Once you have cleaned and degreased, you can use another POR-15 product called "Metal Prep" (now sometimes labeled "Metal Ready").  You spray or brush that stuff on, let is sit WET for 10 to 30 minutes depending on whether you are trying to remove rust or just "convert" the rust, making sure you first have gotten rid of any flaking or loose rust by brushing it with a wire brush or a wire wheel on a drill.  Then you have to rinse off the Metal Ready and dry the area thoroughly.  Here, after you have dried everything with clean rags, you can  go over the area with a heat gun to make sure it is perfectly dry.

 

Now you can brush on the POR-15.  It flows out nicely and will not leave brush marks.  I prefer the gloss black as I have found it to be their most effective anti-rust formula.  After that, since these areas will not be exposed to UV rays, there is no absolute need to topcoat it.  If you want to topcoat it, you can use any paint or color coat that you want or you can continue to use the POR-15 products, such as the "Tie-Coat Primer" and "Black Kote".

 

I have no affiliation with POR-15 but I can honestly say that the stuff I have used the most over the last 25 years or so (the gloss black original formula) is bullet proof.  If you prepare the area properly, the rust will not return.

 

BTW, make sure you use nitrile gloves when handling these products.  The POR-15, once it cures, cannot be removed by solvent, only mechanical means (i.e., you have to grind it or sand it off your skin).

 

From the photos you have provided, it does not look like you have any flaking rust and you do not have to remove all of the rust completely before using POR-15.

 

You can use the same procedure for the area under the hood/ underside of cowl, but you should topcoat it to prevent UV damage to the POR-15 coating.

 

Regards, Maurice.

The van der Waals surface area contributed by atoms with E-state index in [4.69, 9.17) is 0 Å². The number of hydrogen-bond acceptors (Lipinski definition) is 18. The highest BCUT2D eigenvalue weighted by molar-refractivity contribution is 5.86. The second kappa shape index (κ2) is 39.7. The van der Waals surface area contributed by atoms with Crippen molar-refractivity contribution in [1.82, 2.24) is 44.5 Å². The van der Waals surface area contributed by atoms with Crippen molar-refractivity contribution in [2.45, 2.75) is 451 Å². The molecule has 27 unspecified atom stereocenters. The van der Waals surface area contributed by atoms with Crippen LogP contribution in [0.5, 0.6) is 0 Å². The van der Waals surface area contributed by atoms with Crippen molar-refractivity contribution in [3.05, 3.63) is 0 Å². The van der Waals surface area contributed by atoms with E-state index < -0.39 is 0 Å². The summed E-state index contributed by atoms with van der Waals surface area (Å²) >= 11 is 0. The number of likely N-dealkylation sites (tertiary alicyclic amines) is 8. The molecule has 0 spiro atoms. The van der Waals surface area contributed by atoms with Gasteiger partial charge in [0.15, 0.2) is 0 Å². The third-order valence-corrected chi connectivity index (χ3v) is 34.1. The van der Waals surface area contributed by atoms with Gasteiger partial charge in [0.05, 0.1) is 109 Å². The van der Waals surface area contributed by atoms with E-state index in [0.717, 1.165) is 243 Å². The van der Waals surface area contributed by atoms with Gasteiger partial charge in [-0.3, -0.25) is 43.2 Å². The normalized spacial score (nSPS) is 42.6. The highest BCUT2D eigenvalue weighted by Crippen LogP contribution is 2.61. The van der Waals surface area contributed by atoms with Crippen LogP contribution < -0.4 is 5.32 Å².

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Maurice is correct - those two empty grommits with foam are for the previous A/C lines.

 

Clean up the rusty areas and use your favorite rust preventative product to keep it from coming back.  The original foam gasket for the heater box-to-body is a trouble spot for these cars.

 

While you have the heater box out - NOW is the perfect time to remove and refurbish the wiper motor and linkage.  It is MUCH easier while the fan assembly is out.

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Maurice, thank you so much for the detailed instructions, that is just what I needed. So rust converter is a legitimate product? It had always kind of assumed it was bs. I'm going to try and add a heat gun to my harbor freight order now.

 

Jgerock, I'll get searching on wiper linkage, I already have the motor halfway removed (to get to the drivers side heater hose clamp for the heater).

 

Thanks again.

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Anytime!  Since you are getting a heat gun, you can also use it to make sure the surfaces are absolutely dry after you have used the Metal-Ready and rinsed with water.  The Metal-Ready etches the metal and gives it "tooth" that the POR-15 can adhere to really well.

 

Although prepping rusted metal for paint is a royal PITA, you will get a really good feeling when it's all done and you know that the rust is not coming back.

 

If you get a chance, post some "after" photos.

 

Regards, Maurice.